This practice of seeking words from small bloggers is breaking me open. I’ve been weeping over your words, holding them close in the lonely night, nodding “yes-yes” as I read your heart, grateful for a sacred journey through your soul. Thank you for sharing your courageous, beautiful humanity. I am honored to host your precious words.
If your submission did not make this month’s Top Ten, please try again next month. I read everything I receive. I will call for submissions on the last Friday of the month. If you missed this month’s call for submissions, consider liking my Facebook page and following me on Twitter so you’re ready for next month! Once again, thank you for sharing your writing with me. xo. EE.
I came home on a Thursday night, sat down at the kitchen table and gave him choices. Stay and get help, I said. Or pack a bag and leave. We know what he chose. For better or worse, the story ended. I loved him. I love him. And I know, deep down, divorcing him was the right choice.
—Sidnie, “Pray and Scrub” Twitter: @sidniemiranda
One night in November 2011, I lost my grip on reality. I wanted to end my life. I wanted permanent relief. I couldn’t carry the weight of my failing marriage. I couldn’t handle being labeled something that was so contrary to everything I was before the diagnosis. I had nothing left. Realizing that these thoughts were not my own, as I am typically a happy and positive person, I checked into a hospital.
—Kris Puckett, KrisPuckett.com Twitter: @krispuckett
Sometimes Scripture gets abused in the circles I run in. Sometimes it gets used as a weapon, or a rule book, or a primary source for arguments. I think I’ve let those tactics keep me away from the text, afraid of what I might do “on behalf” of the living and active Word…I read these hallowed words: “Open my eyes, that I may behold wondrous things out of your law,” and I think about how much I don’t want to do this. I don’t want to translate the mother tongue of David’s poetry into my measly musings.
—Lacy Blaine, LacyBlaine.com Twitter: @lacyblaine
I feel compelled to speak; to add my voice to the great cloud of witnesses who have already spoken, that feminism is not only important, but biblically mandated. As a candidate for ministry, how could I not speak out against injustice, discrimination, marginalization, and reductionistic theology?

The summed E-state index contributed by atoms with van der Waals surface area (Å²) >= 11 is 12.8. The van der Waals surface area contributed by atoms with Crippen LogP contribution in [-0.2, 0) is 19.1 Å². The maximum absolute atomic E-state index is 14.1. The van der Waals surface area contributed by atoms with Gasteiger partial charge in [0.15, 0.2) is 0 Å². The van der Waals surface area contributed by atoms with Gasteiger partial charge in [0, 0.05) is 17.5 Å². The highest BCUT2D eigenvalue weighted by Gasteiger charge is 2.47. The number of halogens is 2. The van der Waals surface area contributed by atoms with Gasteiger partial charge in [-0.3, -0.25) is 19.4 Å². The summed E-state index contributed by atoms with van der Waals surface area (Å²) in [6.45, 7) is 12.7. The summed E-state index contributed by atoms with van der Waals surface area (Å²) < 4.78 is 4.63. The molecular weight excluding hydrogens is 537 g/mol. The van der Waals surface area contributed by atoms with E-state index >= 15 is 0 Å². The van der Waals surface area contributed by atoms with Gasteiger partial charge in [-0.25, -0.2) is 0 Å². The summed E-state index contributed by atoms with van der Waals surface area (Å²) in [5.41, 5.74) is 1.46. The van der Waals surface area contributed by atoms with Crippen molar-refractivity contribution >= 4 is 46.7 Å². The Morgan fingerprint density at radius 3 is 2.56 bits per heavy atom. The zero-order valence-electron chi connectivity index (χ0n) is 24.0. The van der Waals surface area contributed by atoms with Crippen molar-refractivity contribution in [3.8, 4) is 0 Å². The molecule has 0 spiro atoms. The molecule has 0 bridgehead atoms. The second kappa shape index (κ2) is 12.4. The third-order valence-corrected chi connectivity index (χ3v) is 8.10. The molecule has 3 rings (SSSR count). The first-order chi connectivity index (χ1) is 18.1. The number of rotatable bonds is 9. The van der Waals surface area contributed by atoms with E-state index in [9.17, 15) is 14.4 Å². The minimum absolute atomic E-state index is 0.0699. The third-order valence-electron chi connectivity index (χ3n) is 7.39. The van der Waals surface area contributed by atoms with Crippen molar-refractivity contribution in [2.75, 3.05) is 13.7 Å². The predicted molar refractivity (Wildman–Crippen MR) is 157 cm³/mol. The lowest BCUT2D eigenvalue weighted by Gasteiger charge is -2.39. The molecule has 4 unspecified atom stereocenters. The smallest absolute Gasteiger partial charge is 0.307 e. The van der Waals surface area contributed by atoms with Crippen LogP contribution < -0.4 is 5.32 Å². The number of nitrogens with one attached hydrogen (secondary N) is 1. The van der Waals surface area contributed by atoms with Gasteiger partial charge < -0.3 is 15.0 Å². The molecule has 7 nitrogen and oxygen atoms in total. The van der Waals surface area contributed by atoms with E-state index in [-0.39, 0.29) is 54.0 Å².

—Jonathan Vanderbeck, Caffeinated Theology Twitter: @jlvanderbeck
yesterday was your birthday
only seven months too soon.
On a pink full moon
I felt your soul drift off to find the eastern eclipse
sliding out the patio door and joining the long lines of misty clouds,
souls searching for something more than this dusty spring
yours is so small, almost lost in the cosmos exit lines
a child who’s slipped his mothers grasp in the train station,
you move on without us.
—Definitely Not a Poet, Twitter: @defnotapoet
And then the baby was at your feet. She held a bag of lollipops she had gotten from the pantry. She looked triumphant. At one, she is utterly fearless and capable and she is ready to take on the world. This time, she had taken on the shelves and She.Had.Won. “No, no,” you murmured gently, “it’s too early for lollipops. We haven’t even had breakfast yet.” Undeterred, she thrusted the bag up. “POP!” she exclaimed, and the joy was almost palpable in her voice.
—Jessie Leigh Smith, “Parenting Miracles” Twitter: @micropreemies
“As long as it’s healthy“…that phrase terrifies me. Because we’re talking about our children — an arrangement that’s supposed to be unconditional — and “as long as they’re healthy” is alarmingly conditional. Everyone’s happy for a new baby and congratulations are in order — but only under certain criteria. If the baby doesn’t meet that criteria, well, all bets are off. All the congratulations vanish. Your support system bottoms out from under you. People start whispering. Doctors start talking about going in another direction. Changing the course of the pregnancy. Disrupting the pregnancy. Termination. Because, clearly, if your child isn’t picture-perfect, a SWIFT DEATH is preferable.
—Sarah, “WifeyTini” Twitter: @wifeytini
Every time you negate or belittle the truth of depression, you’re piling on somebody. Debating mental illness and suicide with somebody who suffers with the disease is callous and cruel. Stop it.
—Dean Simmer, DSimmer.com Twitter: @mojodean
Sharing what you’re going through with someone is crucial, sharing it with everyone is not. Your support system kicks in when they know you need help, but bombarding strangers with woes might make them feel uncomfortable. I try to judge what I am going to share on this criteria: will it interest or amuse people (this is particularly helpful with Facebook posts)? Will it help someone understand something about me that they need to know in that moment? Otherwise it’s probably whining, which I try to limit to my mom and significant other (lucky them!).
—Margaret Felice, MargaretFelice.com Twitter: @margaretfelice
I remember the taste
the feeling of nearness
the rush of your spirit
tingling as I was aware…
I remember oh creator
are you done with me?
has our journey come to a close?
is it possible to join together once again?
—Hope Wood, Pursuing The Beauty Writings